Utilitarianism

  • Charles D. KayEmail author
Living reference work entry
DOI: https://doi.org/10.1007/978-3-319-31816-5_2399-1

Synonyms

Definition

Utilitarianism is a consequentialist theory of ethics which states that actions are morally right to the degree that they tend to promote the greatest good for the greatest number. Utilitarianism is a consequentialist theory of ethics which states that actions are morally right to the degree that they tend to promote the greatest good for the greatest number.

Introduction

Utilitarianism is the best-known version of consequentialist ethics. Consequentialist ethical theories evaluate the morality of actions strictly on the basis of their outcomes, setting aside any consideration of the agent’s motives or other circumstances. As such utilitarianism is readily distinguished as the opposite of deontology, which evaluates actions solely on the basis of moral duty and the will of the agent. Since it focuses on the morality of individual actions, utilitarianism is also distinct from theories of virtue which are...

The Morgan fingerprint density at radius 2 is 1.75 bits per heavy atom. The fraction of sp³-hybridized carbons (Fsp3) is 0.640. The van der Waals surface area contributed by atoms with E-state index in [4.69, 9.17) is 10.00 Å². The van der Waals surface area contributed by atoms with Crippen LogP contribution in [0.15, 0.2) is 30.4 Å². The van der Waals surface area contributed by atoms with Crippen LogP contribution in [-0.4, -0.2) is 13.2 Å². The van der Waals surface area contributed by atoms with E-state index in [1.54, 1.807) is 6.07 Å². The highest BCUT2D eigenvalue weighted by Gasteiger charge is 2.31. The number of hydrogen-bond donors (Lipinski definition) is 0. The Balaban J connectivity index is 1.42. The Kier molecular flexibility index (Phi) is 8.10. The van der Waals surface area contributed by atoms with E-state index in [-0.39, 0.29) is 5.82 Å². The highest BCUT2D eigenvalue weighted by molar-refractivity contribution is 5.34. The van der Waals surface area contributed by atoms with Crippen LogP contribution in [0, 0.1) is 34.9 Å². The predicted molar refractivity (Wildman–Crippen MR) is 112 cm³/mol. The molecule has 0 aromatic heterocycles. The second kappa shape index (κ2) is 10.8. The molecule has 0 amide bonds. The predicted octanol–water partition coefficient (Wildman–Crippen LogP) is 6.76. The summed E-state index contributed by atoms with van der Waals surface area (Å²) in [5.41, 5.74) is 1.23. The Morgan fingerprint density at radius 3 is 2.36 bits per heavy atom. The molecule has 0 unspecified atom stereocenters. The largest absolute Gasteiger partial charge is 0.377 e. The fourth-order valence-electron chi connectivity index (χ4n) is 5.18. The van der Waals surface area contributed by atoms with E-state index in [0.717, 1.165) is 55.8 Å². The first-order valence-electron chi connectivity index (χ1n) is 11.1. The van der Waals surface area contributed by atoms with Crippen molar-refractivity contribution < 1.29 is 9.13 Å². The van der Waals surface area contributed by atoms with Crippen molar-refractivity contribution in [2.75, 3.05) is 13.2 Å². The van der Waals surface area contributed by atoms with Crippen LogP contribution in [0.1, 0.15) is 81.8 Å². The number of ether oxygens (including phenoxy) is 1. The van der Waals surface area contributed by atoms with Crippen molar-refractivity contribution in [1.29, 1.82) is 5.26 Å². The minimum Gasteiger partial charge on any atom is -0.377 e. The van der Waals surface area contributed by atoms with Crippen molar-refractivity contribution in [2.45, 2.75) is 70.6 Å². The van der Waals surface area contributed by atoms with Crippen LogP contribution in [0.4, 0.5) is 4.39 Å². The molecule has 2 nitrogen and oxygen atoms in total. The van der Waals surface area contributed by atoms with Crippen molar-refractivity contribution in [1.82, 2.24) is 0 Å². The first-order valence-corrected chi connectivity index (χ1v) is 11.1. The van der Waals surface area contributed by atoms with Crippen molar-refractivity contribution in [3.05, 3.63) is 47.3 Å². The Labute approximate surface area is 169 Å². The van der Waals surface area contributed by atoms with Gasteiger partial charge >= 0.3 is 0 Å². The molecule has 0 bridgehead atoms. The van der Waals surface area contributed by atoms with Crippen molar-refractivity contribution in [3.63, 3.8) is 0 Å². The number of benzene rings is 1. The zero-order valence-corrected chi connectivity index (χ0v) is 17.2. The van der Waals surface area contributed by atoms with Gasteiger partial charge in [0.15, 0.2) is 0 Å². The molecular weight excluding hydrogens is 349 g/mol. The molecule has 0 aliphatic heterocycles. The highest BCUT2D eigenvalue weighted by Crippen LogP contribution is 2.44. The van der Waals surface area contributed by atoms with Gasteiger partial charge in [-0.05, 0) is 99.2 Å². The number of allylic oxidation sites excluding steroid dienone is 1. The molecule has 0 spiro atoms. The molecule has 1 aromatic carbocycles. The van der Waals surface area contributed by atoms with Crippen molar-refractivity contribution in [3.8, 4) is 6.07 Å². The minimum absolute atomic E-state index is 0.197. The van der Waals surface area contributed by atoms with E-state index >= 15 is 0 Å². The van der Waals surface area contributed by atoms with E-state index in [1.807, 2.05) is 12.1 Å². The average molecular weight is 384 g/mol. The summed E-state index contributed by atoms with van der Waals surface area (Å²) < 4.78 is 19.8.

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References

  1. Bentham J (1789) An introduction to the principles of morals and legislation. Oxford: Clarendon PressGoogle Scholar
  2. Brandt RB (1979) A theory of the good and the right. Oxford University PressGoogle Scholar
  3. Darwall S (ed) (2003) Consequentialism. Oxford Blackwell PublishersGoogle Scholar
  4. Mill JS (1861) Utilitarianism. LondonGoogle Scholar

Copyright information

© Springer International Publishing Switzerland 2016

Authors and Affiliations

  1. 1.Philosophy DepartmentWofford CollegeSpartanburgUSA